Probiotics have been touted as beneficial for overall health but doubts have been raised by two back-to-back studies published Thursday that suggest they may not be as effective as previously thought.
Almost 4 million adults in the U.S. consume probiotics with the belief that the supplement will improve their immune system, counteract the effects of antibiotics and prevent disease, Forbes noted.
Roughly 60 percent of physicians recommend patients consume probiotic foods or supplements, a recent study found.
Additionally, a national health survey found that the use of probiotics or prebiotics by adults in the U.S. in 2012 was four times higher than in 2007.
Now researchers at the Weizmann Institute of Science in Tel Aviv, who published both studies in the journal Cell, suggest that probiotics may not be as beneficial as previously thought, and could even pose health risks.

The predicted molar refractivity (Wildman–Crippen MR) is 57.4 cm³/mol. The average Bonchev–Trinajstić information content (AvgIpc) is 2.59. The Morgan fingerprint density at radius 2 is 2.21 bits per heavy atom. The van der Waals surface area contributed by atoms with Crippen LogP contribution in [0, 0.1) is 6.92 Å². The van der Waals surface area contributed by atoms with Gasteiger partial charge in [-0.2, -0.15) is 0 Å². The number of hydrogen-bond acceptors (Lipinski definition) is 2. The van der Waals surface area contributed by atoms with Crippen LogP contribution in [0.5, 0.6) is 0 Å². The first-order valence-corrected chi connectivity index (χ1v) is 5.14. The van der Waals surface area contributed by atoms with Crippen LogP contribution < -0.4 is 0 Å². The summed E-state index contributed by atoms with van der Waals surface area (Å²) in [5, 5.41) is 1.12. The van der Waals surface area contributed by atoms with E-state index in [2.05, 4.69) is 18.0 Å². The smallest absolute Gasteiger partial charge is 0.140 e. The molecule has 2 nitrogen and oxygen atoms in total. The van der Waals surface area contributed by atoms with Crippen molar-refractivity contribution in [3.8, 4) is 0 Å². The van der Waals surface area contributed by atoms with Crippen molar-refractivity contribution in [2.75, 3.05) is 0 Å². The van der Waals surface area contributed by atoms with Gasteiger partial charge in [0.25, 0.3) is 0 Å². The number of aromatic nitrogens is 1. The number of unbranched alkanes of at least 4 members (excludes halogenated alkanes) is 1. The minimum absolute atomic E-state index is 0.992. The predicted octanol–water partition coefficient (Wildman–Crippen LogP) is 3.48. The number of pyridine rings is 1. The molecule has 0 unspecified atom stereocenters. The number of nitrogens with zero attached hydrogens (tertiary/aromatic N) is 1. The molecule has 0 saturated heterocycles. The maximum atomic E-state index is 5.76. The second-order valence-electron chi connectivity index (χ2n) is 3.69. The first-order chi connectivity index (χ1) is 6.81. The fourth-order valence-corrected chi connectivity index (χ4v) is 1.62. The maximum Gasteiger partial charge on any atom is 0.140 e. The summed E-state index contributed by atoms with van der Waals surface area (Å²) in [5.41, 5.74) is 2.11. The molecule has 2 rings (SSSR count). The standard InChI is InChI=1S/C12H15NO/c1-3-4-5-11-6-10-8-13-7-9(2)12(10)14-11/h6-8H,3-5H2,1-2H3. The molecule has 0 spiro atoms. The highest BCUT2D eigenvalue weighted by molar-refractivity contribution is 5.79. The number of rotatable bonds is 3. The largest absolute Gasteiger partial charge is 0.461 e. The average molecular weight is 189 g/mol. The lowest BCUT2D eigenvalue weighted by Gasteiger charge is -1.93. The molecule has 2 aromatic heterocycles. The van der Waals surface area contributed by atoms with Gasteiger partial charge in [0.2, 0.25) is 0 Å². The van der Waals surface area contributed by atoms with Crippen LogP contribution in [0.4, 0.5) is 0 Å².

In the first study, 15 volunteers were split into two groups and given either an 11-strain probiotic or placebo pill, according to the institute.
Over the course of several weeks, researchers monitored their response and found the results to be highly individualized.
The volunteers fell into two main groups: The "persisters" whose guts hosted the probiotic microbes, and the "resisters" who expelled the microbiomes.
"Our results suggest that probiotics should not be universally given to the public as a 'one size fits all' supplement," said Prof. Eran Elinav, who was involved in the study.
In the second study, researchers set about determining whether probiotics could counteract the effect of antibiotics in the gut.
Antibiotics were administered to 21 volunteers, who were then assigned to three groups.
The team found that the probiotics' gut colonization prevented their microbiome from returning to their normal pre-antibiotic state months later.
Elinav noted that the results "reveal a new and potentially alarming adverse side effect of probiotic use with antibiotics that might even bring long-term consequences."
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